Islamic banking : theory, practice, and challenges / Fuad Al-Omar & Mohammed Abdel-Haq.

By: Al-Omar, Fuad, 1954-
Contributor(s): Abdel-Haq, Mohammed, 1964-
Material type: TextTextLanguage: English Publisher: Atlantic Highlands, NJ : Zed Books, 1996Description: 137 p. ; 23 cmISBN: 1856493431; 185649344X (pbk.)Subject(s): Banks and banking -- Islamic countries | Banks and banking -- Religious aspects -- Islam | Banking law (Islamic law)DDC classification: 332.10917671 LOC classification: HG3368.A6 | A443 1996Online resources: Publisher description | Table of contents | WorldCat Details
Contents:
Table of contents 1. Framework of Islamic Finance -- 2. Overview of Islamic Banking -- 3. Al-Baraka International Bank Limited (AIBL): The Experience of an Islamic Bank in England -- 4. Jordan Islamic Bank for Finance and Investment (JIB): The Experience of an Islamic Bank in Jordan -- 5. Special Finance Houses in Turkey, with Emphasis on (Al-Baraka Turk) Al-Baraka Turkish Finance House -- 6. Islamic Banking in Malaysia -- 7. Derivatives, and the Challenges in the Development of Islamic Secondary-Market Instruments: The Experience of the Islamic Development Bank -- 8. Islamic Banking in Pakistan -- 9. Comparative Analysis of the Financial Statements of Islamic and non-Islamic Banks -- 10. Challenges Faced by Islamic Banks -- 11. Important Considerations Before Engaging in Islamic Transactions -- 12. Conclusions and Recommendations.
Summary: Summary: "Islam has a very specific approach to commercial transactions, the law of contract, the legitimacy of interest charges, indeed to the very nature of property. For financial institutions operating in an Islamic environment, or seeking to meet the requirements of Muslim communities, this poses a variety of problems. Islamic Banking investigates how these challenges are being met in practice." "The authors describe the way Islamic banks actually work within various economic, financial, legal and religious environments. They take the reader through the principles involved, issues that arise, and difficulties encountered." "Drawing on detailed studies of Islamic banking in the very different institutional and legal contexts of Jordan, Turkey, Malaysia and Pakistan, as well as London, they explain how Islamic concepts impact upon the use of financial instruments, commercial priorities and banking services. They also focus on Islamic banks' relations with central banks, comparative analysis of their financial performance and their role generally in a development context." "Islamic Banking will be essential reading for all those in Western banks and law firms involved in the setting up and running of banking units operating in accordance with Islamic precepts. It will also be a resource for students of international banking practice."--BOOK JACKET.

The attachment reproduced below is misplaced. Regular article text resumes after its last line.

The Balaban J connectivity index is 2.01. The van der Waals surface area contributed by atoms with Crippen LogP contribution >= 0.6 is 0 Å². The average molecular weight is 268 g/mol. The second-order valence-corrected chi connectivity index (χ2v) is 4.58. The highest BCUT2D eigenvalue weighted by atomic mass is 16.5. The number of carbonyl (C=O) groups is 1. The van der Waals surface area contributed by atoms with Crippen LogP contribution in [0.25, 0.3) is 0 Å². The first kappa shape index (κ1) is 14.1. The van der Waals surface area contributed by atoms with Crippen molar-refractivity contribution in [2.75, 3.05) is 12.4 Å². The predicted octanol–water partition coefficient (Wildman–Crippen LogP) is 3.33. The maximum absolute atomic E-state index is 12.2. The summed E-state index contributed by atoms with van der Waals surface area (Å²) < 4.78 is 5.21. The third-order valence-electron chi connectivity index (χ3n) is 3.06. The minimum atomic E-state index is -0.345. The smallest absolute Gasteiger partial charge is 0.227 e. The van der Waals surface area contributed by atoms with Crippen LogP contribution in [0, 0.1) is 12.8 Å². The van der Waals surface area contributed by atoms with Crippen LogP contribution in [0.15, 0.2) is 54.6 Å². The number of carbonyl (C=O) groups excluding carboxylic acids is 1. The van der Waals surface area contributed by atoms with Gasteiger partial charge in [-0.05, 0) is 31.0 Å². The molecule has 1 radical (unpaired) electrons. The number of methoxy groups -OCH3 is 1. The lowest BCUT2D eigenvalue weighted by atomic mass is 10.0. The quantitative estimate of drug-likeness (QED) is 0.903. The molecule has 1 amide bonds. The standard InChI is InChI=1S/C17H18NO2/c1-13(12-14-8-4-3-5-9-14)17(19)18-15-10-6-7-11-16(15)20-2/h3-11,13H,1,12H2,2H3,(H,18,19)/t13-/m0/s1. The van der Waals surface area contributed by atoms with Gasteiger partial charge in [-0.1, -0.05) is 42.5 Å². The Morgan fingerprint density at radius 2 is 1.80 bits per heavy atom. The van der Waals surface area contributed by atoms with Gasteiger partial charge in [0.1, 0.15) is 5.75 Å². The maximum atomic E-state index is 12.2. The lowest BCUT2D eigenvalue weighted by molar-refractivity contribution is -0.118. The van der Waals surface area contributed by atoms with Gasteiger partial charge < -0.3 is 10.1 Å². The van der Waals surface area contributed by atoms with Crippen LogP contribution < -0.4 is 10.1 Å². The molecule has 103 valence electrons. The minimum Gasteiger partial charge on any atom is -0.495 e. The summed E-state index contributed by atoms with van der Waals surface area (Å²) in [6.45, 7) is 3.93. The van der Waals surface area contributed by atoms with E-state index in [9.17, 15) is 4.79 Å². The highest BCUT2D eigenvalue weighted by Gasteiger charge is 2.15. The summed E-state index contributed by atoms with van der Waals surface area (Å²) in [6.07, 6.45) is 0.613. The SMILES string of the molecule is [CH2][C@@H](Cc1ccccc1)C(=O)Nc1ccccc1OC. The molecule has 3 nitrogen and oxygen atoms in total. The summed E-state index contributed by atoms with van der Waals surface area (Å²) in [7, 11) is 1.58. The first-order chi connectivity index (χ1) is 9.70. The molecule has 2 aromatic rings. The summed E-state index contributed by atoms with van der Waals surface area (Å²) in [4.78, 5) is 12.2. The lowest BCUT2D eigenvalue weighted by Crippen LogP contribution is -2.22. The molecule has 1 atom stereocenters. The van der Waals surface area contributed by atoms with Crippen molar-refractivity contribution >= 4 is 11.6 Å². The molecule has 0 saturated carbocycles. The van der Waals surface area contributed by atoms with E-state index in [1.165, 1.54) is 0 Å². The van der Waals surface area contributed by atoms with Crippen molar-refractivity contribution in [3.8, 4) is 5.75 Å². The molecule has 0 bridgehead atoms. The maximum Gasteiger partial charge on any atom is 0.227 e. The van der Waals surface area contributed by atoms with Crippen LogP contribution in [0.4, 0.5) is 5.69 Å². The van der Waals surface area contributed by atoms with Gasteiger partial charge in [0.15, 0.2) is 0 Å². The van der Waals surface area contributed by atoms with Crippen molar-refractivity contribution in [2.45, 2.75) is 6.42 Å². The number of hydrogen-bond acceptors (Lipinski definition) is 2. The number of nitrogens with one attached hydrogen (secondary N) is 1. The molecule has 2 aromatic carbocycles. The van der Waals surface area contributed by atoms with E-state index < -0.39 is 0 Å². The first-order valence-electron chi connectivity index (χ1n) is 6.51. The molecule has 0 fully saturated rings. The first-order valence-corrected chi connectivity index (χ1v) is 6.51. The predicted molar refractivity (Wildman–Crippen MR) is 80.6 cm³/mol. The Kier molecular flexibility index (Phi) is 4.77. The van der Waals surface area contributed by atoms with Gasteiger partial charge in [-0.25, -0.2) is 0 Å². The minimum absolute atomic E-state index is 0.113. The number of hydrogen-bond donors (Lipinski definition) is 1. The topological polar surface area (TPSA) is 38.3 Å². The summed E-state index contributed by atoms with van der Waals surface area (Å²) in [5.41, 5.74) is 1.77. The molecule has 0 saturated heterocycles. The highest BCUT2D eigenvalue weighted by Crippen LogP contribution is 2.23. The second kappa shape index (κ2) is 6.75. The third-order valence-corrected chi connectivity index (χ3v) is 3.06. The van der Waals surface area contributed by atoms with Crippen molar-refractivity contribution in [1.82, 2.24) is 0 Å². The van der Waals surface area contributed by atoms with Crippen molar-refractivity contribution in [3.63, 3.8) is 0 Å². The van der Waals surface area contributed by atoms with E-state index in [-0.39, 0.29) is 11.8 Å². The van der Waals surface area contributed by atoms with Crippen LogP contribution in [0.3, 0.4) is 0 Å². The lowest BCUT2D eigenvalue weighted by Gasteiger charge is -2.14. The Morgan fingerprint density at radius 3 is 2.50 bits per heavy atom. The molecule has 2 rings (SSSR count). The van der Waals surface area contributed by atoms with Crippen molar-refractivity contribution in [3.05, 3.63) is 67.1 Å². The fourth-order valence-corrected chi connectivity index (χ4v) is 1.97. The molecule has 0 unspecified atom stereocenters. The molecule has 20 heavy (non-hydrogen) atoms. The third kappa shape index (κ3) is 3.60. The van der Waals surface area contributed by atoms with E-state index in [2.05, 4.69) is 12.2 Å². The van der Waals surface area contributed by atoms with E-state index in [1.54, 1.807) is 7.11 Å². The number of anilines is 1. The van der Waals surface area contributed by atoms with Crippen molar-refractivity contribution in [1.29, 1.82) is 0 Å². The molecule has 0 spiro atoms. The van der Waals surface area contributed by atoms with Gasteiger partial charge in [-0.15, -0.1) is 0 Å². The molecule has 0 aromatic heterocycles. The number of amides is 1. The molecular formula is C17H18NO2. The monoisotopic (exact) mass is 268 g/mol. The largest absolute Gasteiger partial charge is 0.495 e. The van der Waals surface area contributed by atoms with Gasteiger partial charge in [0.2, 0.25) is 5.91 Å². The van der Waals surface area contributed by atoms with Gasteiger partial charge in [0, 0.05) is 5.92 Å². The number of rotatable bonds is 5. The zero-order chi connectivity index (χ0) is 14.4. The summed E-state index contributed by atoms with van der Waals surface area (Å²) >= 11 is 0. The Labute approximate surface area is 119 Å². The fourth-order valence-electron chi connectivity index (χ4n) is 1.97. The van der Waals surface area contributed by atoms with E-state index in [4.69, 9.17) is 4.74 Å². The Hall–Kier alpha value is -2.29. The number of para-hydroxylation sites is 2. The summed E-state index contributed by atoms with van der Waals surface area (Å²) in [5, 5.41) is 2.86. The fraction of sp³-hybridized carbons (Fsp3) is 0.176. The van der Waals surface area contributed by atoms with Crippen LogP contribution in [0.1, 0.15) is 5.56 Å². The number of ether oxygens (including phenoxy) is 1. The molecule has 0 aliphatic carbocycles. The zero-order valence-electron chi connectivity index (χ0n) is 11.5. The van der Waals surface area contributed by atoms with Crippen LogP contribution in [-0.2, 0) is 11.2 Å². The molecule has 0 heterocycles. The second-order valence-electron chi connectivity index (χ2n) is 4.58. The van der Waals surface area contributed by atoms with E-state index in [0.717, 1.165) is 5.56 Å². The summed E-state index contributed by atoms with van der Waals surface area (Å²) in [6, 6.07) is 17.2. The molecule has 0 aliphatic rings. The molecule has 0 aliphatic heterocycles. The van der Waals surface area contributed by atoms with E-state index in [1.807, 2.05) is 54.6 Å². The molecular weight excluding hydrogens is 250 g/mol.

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Item type Current location Collection Call number Copy number Status Date due Barcode Item holds
Text Text EWU Library
Reserve Section
Non-fiction 332.10917671 ALI 1996 (Browse shelf) C-1 Not For Loan 7050
Total holds: 0

Online version:
Al-Omar, Fuad, 1954-
Islamic banking.
Atlantic Highlands, NJ : Zed Books, 1996
(OCoLC)655282174

Includes bibliographical references and index.

Table of contents 1. Framework of Islamic Finance --
2. Overview of Islamic Banking --
3. Al-Baraka International Bank Limited (AIBL): The Experience of an Islamic Bank in England --
4. Jordan Islamic Bank for Finance and Investment (JIB): The Experience of an Islamic Bank in Jordan --
5. Special Finance Houses in Turkey, with Emphasis on (Al-Baraka Turk) Al-Baraka Turkish Finance House --
6. Islamic Banking in Malaysia --
7. Derivatives, and the Challenges in the Development of Islamic Secondary-Market Instruments: The Experience of the Islamic Development Bank --
8. Islamic Banking in Pakistan --
9. Comparative Analysis of the Financial Statements of Islamic and non-Islamic Banks --
10. Challenges Faced by Islamic Banks --
11. Important Considerations Before Engaging in Islamic Transactions --
12. Conclusions and Recommendations.

Summary:
"Islam has a very specific approach to commercial transactions, the law of contract, the legitimacy of interest charges, indeed to the very nature of property. For financial institutions operating in an Islamic environment, or seeking to meet the requirements of Muslim communities, this poses a variety of problems. Islamic Banking investigates how these challenges are being met in practice." "The authors describe the way Islamic banks actually work within various economic, financial, legal and religious environments. They take the reader through the principles involved, issues that arise, and difficulties encountered." "Drawing on detailed studies of Islamic banking in the very different institutional and legal contexts of Jordan, Turkey, Malaysia and Pakistan, as well as London, they explain how Islamic concepts impact upon the use of financial instruments, commercial priorities and banking services. They also focus on Islamic banks' relations with central banks, comparative analysis of their financial performance and their role generally in a development context." "Islamic Banking will be essential reading for all those in Western banks and law firms involved in the setting up and running of banking units operating in accordance with Islamic precepts. It will also be a resource for students of international banking practice."--BOOK JACKET.

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